According to Biomedical Waste Solutions, hospital beds produce an average of 33Lbs of medical waste per staffed bed each day. In the United States, this amounts to around 5.9 million tons annually. All of this waste must be disposed of properly for reasons of public health and environmental pollution. Currently a large body of regulation exists for disposing of this waste properly. Waste management is notoriously underfunded in hospitals.
Hospitals also consume a large amount of energy. Hospitals need energy for heating, cooling, lights, fans, etc. Without adequate energy, hospitals can’t provide the health care many depend on. In addition, hospitals need reliable power in case of emergencies and the ability to be self-sufficient for periods of time in the rare case our grid isn’t available.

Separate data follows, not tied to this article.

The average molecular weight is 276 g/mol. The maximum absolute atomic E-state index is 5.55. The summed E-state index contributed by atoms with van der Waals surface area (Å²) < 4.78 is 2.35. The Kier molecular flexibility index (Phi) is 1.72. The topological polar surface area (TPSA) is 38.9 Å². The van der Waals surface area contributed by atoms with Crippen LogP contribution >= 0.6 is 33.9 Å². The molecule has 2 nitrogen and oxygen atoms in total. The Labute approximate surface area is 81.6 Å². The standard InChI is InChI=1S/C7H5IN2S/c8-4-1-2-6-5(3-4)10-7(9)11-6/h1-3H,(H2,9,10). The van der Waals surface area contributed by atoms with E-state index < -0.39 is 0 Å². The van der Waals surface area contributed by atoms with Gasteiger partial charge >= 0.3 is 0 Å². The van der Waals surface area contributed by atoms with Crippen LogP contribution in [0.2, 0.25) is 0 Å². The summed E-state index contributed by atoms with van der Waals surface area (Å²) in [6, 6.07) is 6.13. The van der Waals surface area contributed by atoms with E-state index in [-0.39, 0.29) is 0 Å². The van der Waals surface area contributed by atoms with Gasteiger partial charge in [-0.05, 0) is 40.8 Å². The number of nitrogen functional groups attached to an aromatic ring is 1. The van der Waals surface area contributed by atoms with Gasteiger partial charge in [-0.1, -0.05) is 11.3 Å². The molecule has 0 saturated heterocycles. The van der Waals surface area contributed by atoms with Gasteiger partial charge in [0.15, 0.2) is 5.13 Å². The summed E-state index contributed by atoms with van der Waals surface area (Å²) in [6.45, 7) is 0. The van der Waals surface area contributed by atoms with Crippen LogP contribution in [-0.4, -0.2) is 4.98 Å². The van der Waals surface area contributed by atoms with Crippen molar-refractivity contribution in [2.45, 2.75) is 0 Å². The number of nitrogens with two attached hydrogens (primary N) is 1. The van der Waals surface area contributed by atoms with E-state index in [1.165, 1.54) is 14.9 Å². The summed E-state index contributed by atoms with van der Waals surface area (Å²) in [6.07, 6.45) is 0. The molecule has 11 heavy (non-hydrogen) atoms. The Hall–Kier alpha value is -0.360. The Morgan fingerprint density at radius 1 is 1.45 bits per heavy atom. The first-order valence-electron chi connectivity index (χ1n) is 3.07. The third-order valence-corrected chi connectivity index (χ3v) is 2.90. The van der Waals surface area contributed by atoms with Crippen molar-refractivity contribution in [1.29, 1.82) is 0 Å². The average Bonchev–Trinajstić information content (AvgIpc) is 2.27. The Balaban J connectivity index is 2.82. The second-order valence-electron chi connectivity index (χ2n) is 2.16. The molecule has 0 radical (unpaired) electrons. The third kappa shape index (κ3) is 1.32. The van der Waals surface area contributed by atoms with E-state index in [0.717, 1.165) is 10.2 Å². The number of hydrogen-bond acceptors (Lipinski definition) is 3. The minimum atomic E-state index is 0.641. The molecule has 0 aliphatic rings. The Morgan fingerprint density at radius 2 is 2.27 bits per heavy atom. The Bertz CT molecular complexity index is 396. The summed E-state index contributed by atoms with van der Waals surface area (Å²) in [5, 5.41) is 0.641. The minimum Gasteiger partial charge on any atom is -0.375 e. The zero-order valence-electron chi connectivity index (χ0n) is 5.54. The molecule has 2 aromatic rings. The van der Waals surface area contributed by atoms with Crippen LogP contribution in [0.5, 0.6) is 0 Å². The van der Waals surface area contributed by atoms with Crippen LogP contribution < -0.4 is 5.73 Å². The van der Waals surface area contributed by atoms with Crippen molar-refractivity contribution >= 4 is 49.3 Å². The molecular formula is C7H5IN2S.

Waste to energy is one solution that can address both challenges hospitals face simultaneously. Some of the waste that is sent to landfills could be sent to a waste to energy machine on site. The power generated could then be used for heating a cooling of the building, saving large amounts of energy from grid as well as large sums of money.
Incorporating waste to energy onsite at a hospital can reduce greenhouse gas emissions associated with the waste stream and reduce the amount of energy received from the grid including energy produced using dirty fossil fuels. Hospitals are in the unique position to utilize this technology and receive the outcomes of becoming more self-sufficient and sustainable while saving money.